Below is a translation of an article from rueconomics.ru with commentary by Vince Dhimos.
Federico Pieraccini is one of the extremely rare writers of our era to state, in February 2019, what many of us already know, namely that Israel and Saudi Arabia are the states that shape US foreign policy.
In January I listed at New Silk Strategies the agents constituting the de facto government of the US, with Israel and Saudi heading the list, and the American people were not on the list. Lincoln was wrong about the government of, by and for the people. The US was never really ruled by its people, many of whom were slaves until the 60s, and others were the indigenous people who were completely disenfranchised. But the movers and shakers within the US were big business, the bankers and elected officials who ignored the Constitution in various ways, the biggest transgressors perhaps being the lawmakers who gave the bankers all power over the monetary system in 1913, in violation of Article 1, Section 8 of the Constitution. Within less than 2 decades, the newly created FRB had given the nation its first Great Depression.
In his article entitled "Russia and China Are Containing the US to Reshape the World Order," Pieraccini, one of the rare commentators of our era, reflected my thinking, writing in February 2019 that Israel and Saudi Arabia are the states that shape US foreign policy.
“The foreign-policy decisions of Israel and Saudi Arabia have been supported by Washington for decades, for two very specific reasons: the influence of the Israel lobby in the US, and the need to ensure that Saudi Arabia and the OPEC countries sell oil in US dollars, thereby preserving the role of the US dollar as the global reserve currency.”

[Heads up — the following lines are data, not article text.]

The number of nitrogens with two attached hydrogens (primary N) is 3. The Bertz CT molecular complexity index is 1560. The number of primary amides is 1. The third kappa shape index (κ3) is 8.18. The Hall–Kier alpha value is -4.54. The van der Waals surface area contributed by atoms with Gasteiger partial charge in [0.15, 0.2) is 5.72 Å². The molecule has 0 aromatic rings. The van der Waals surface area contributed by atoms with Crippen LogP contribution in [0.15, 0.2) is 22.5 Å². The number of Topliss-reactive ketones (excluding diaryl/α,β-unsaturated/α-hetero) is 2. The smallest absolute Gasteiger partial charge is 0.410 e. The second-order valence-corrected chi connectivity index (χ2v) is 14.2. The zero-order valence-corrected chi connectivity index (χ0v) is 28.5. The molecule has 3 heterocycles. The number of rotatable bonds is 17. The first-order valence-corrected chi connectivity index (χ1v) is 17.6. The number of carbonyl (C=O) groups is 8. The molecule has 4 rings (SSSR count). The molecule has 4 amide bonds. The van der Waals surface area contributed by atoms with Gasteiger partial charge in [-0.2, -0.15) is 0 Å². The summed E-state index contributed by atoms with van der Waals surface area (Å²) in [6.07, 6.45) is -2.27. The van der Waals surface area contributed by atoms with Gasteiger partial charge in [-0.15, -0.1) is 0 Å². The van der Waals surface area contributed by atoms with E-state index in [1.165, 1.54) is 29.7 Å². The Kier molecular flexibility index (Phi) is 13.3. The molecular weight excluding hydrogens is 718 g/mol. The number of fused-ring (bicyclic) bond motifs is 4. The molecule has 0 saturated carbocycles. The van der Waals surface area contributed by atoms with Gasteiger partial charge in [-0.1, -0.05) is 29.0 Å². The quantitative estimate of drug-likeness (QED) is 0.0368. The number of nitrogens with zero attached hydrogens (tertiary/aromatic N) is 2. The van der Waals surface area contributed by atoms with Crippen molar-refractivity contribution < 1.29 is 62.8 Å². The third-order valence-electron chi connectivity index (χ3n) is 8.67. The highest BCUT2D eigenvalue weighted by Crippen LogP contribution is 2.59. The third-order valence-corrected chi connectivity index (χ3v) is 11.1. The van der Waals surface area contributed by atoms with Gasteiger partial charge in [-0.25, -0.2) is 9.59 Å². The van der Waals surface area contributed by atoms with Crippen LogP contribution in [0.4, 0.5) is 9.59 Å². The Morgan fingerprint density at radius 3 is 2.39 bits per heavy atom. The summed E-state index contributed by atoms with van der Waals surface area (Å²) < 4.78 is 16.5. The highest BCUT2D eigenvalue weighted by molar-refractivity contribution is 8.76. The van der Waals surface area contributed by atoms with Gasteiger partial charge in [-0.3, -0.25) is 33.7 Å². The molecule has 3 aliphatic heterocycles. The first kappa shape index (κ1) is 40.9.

Vladimir Putin, the new sheriff in the Middle East, could upend all of that, acting as an arbiter, and it is not all that hard for him to get that job because only an unbiased party can arbitrate between factions, and the US has long forfeited its title by rigidly, and absurdly, defending only Israel and Saudi to keep ignorant fanatics happy in the first case and to prop up the dollar in the second. As a result of this rigid one-sidedness, the US is no longer trusted in the Middle East (or most of the rest of the world for that matter).
Each step taken by Vladimir Putin in the Middle East brings the world closer to the dream of a multipolar world. We showed here how this is playing out in Lebanon.
The translation of a Russian expert opinion appearing below shows how Russian involvement in Syria impacted the Saudi situation and is making Riyadh dependent on Russia for help with its economy, damaged by its fruitless support of terrorism in Syria.